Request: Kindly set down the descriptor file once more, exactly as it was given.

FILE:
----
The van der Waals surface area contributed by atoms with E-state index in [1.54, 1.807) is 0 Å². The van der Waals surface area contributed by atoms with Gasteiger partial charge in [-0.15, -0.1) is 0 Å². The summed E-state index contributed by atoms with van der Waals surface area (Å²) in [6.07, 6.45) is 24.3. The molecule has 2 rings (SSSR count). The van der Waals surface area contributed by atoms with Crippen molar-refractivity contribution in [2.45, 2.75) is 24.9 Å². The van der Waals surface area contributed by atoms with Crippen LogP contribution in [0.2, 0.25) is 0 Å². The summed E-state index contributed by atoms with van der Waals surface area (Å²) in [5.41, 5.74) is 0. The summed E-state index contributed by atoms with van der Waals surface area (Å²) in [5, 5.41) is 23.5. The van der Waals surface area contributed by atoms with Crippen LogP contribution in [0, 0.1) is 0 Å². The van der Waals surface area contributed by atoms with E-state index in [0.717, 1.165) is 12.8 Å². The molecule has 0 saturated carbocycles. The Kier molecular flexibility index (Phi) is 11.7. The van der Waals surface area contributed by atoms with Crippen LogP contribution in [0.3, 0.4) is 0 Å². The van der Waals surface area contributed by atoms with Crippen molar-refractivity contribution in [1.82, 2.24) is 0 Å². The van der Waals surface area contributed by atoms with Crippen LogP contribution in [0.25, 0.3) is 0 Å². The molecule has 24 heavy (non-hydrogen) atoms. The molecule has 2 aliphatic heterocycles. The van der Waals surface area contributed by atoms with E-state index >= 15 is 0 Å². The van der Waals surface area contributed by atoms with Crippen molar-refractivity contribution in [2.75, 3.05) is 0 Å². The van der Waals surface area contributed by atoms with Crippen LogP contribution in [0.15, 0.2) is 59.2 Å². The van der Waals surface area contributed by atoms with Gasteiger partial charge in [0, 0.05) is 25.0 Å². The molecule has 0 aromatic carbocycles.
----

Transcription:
The van der Waals surface area contributed by atoms with E-state index in [1.54, 1.807) is 0 Å². The van der Waals surface area contributed by atoms with Gasteiger partial charge in [-0.15, -0.1) is 0 Å². The summed E-state index contributed by atoms with van der Waals surface area (Å²) in [6.07, 6.45) is 24.3. The molecule has 2 rings (SSSR count). The van der Waals surface area contributed by atoms with Crippen molar-refractivity contribution in [2.45, 2.75) is 24.9 Å². The van der Waals surface area contributed by atoms with Crippen LogP contribution in [0.2, 0.25) is 0 Å². The summed E-state index contributed by atoms with van der Waals surface area (Å²) in [5.41, 5.74) is 0. The summed E-state index contributed by atoms with van der Waals surface area (Å²) in [5, 5.41) is 23.5. The van der Waals surface area contributed by atoms with Crippen LogP contribution in [0, 0.1) is 0 Å². The van der Waals surface area contributed by atoms with E-state index in [0.717, 1.165) is 12.8 Å². The molecule has 0 saturated carbocycles. The Kier molecular flexibility index (Phi) is 11.7. The van der Waals surface area contributed by atoms with Crippen LogP contribution in [0.3, 0.4) is 0 Å². The van der Waals surface area contributed by atoms with Crippen molar-refractivity contribution in [1.82, 2.24) is 0 Å². The van der Waals surface area contributed by atoms with Crippen LogP contribution in [0.25, 0.3) is 0 Å². The molecule has 24 heavy (non-hydrogen) atoms. The molecule has 2 aliphatic heterocycles. The van der Waals surface area contributed by atoms with E-state index >= 15 is 0 Å². The van der Waals surface area contributed by atoms with Crippen molar-refractivity contribution in [2.75, 3.05) is 0 Å². The van der Waals surface area contributed by atoms with Crippen LogP contribution in [0.15, 0.2) is 59.2 Å². The van der Waals surface area contributed by atoms with Gasteiger partial charge in [0, 0.05) is 25.0 Å². The molecule has 0 aromatic carbocycles.